The thylacine, better known as the Tasmanian tiger, has been officially extinct for 80 years. Now, reported sightings have set Australian scientists on a fresh search for the animal.

Although native to Tasmania, the thylacine was not really a tiger but a carnivorous marsupial. The last confirmed report of a sighting in Tasmania was in 1930, according to the International Union for Conservation of Nature, and the last captive animal died in 1936. A post on the IUCN website says the thylacine was driven to extinction primarily by direct persecution, but habitat loss, competition with domestic dogs and disease all played a role.
The newly reported sightings have taken place in mainland Australia: in Queensland. The field survey, undertaken by James Cook University, will be led by Dr Sandra Abell, using more than 50 high-tech “camera traps” to survey prospective sites, according to a post on the university website.

The post describes co-investigator Professor Bill Laurance’s discussions with two people in north Queensland who have “provided plausible and detailed descriptions of animals that could potentially be thylacines”. “One of those observers was a long-time employee of the Queensland National Parks Service, and the other was a frequent camper and outdoorsman in north Queensland,” Professor Laurance is quoted as saying.

The thylacine had the general appearance of a large dog, except for its stiff tail and abdominal pouch. Dark stripes that radiated from the top of its back, similar to those of a tiger, led to its unofficial name. It is believed to have been a shy, nocturnal creature, its extinction hastened by the arrival of European settlers.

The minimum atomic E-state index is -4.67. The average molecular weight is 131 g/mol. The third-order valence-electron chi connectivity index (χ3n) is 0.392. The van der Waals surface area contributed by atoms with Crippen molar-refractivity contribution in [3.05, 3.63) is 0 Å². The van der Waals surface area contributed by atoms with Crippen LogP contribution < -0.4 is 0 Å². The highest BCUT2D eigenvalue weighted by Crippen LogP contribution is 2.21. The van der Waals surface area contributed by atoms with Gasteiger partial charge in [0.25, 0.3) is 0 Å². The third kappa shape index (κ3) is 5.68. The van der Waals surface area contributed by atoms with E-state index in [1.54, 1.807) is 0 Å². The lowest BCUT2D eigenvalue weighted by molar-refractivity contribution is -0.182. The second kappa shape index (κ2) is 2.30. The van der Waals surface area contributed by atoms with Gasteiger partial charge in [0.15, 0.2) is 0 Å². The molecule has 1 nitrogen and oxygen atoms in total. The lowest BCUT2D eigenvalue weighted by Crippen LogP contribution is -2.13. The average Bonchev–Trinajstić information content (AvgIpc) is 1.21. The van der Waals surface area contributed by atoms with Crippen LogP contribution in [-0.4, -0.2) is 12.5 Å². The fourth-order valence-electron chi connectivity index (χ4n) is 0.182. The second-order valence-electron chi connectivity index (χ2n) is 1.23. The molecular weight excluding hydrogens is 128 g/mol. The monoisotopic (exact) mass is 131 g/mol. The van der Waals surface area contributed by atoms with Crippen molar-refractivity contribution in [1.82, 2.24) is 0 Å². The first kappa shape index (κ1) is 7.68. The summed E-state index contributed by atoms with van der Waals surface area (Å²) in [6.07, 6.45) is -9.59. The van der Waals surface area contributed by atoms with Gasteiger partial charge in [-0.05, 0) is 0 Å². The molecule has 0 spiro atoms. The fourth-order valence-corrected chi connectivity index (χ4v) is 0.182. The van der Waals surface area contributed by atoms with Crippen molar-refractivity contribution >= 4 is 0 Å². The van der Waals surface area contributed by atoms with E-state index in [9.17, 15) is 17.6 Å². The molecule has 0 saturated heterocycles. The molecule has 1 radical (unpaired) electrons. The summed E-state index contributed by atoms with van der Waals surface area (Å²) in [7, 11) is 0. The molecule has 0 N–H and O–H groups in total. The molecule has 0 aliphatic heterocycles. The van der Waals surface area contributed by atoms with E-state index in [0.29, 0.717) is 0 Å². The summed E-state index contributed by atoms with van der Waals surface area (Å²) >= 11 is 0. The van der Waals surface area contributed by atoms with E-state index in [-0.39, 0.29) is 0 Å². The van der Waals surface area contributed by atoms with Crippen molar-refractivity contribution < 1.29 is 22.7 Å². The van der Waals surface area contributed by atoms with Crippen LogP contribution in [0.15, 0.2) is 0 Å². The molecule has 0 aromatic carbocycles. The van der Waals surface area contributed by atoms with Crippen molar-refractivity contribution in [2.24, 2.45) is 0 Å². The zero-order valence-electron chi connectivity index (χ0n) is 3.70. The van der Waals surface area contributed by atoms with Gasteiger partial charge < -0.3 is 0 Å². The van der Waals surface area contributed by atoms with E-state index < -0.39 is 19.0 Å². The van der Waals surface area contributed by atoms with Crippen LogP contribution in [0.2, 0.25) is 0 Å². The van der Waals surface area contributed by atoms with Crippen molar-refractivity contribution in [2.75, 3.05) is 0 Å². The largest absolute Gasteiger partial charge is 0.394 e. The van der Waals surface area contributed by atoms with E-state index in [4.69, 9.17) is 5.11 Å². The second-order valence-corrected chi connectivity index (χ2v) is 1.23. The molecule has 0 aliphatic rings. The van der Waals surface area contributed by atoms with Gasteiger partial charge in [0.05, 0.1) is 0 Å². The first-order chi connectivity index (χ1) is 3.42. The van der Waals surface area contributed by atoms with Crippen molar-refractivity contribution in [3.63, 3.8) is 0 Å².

In mainland Australia, the thylacine is believed to have been near-extinct for centuries. In Tasmania, the last captive thylacine died in Hobart zoo three years after its capture in 1933. Photos and videos of this last known specimen, named “Benjamin” but possibly female according to some suggestions, are in wide circulation on the internet.

Several sightings have been reported over the years but none was conclusively proven. Now, scientists find the newly reported sightings “plausible”. “We have cross-checked the descriptions we received of eyeshine colour, body size and shape, animal behaviour, and other attributes, and these are inconsistent with known attributes of other large-bodied species in north Queensland such as dingoes, wild dogs or feral pigs,” Professor Laurance says on the James Cook University website.

National Geographic Australia quotes one of those who reported a sighting. “These animals, I’ve never seen anything like them before in my life. They were dog-shaped… and in the spotlight, I could see they were tan in colour, and they had stripes on their sides,” former tourism operator Brian Hobbs told the magazine.

“Can it be true?” tweeted Richard Dawkins, the English ethologist and popular science author. “Has Thylacinus been seen alive? And in mainland Australia not Tasmania? I so want it to be true.”